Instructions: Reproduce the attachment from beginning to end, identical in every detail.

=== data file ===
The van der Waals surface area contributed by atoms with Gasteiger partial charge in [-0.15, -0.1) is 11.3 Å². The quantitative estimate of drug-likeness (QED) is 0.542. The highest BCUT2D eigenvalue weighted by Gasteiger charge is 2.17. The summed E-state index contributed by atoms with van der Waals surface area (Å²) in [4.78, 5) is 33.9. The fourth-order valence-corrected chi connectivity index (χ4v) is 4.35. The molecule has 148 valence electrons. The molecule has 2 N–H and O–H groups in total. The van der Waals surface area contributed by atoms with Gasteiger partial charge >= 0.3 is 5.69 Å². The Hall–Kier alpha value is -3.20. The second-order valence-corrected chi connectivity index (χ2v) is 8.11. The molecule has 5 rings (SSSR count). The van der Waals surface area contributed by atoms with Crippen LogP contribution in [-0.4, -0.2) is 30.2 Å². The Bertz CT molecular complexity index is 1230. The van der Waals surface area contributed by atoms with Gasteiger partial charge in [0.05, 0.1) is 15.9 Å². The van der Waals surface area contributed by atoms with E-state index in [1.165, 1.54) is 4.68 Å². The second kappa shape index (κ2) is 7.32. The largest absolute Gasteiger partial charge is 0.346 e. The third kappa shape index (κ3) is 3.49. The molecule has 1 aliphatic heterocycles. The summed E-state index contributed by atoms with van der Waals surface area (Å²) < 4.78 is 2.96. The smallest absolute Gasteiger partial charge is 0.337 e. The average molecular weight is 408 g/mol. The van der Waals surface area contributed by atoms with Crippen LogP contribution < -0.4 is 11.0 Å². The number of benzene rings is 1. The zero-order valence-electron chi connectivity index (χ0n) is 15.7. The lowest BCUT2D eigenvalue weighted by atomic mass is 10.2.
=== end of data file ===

The van der Waals surface area contributed by atoms with Gasteiger partial charge in [-0.15, -0.1) is 11.3 Å². The quantitative estimate of drug-likeness (QED) is 0.542. The highest BCUT2D eigenvalue weighted by Gasteiger charge is 2.17. The summed E-state index contributed by atoms with van der Waals surface area (Å²) in [4.78, 5) is 33.9. The fourth-order valence-corrected chi connectivity index (χ4v) is 4.35. The molecule has 148 valence electrons. The molecule has 2 N–H and O–H groups in total. The van der Waals surface area contributed by atoms with Gasteiger partial charge >= 0.3 is 5.69 Å². The Hall–Kier alpha value is -3.20. The second-order valence-corrected chi connectivity index (χ2v) is 8.11. The molecule has 5 rings (SSSR count). The van der Waals surface area contributed by atoms with Crippen LogP contribution in [-0.4, -0.2) is 30.2 Å². The Bertz CT molecular complexity index is 1230. The van der Waals surface area contributed by atoms with Gasteiger partial charge in [0.05, 0.1) is 15.9 Å². The van der Waals surface area contributed by atoms with E-state index in [1.165, 1.54) is 4.68 Å². The second kappa shape index (κ2) is 7.32. The largest absolute Gasteiger partial charge is 0.346 e. The third kappa shape index (κ3) is 3.49. The molecule has 1 aliphatic heterocycles. The summed E-state index contributed by atoms with van der Waals surface area (Å²) < 4.78 is 2.96. The smallest absolute Gasteiger partial charge is 0.337 e. The average molecular weight is 408 g/mol. The van der Waals surface area contributed by atoms with Crippen LogP contribution < -0.4 is 11.0 Å². The number of benzene rings is 1. The zero-order valence-electron chi connectivity index (χ0n) is 15.7. The lowest BCUT2D eigenvalue weighted by atomic mass is 10.2.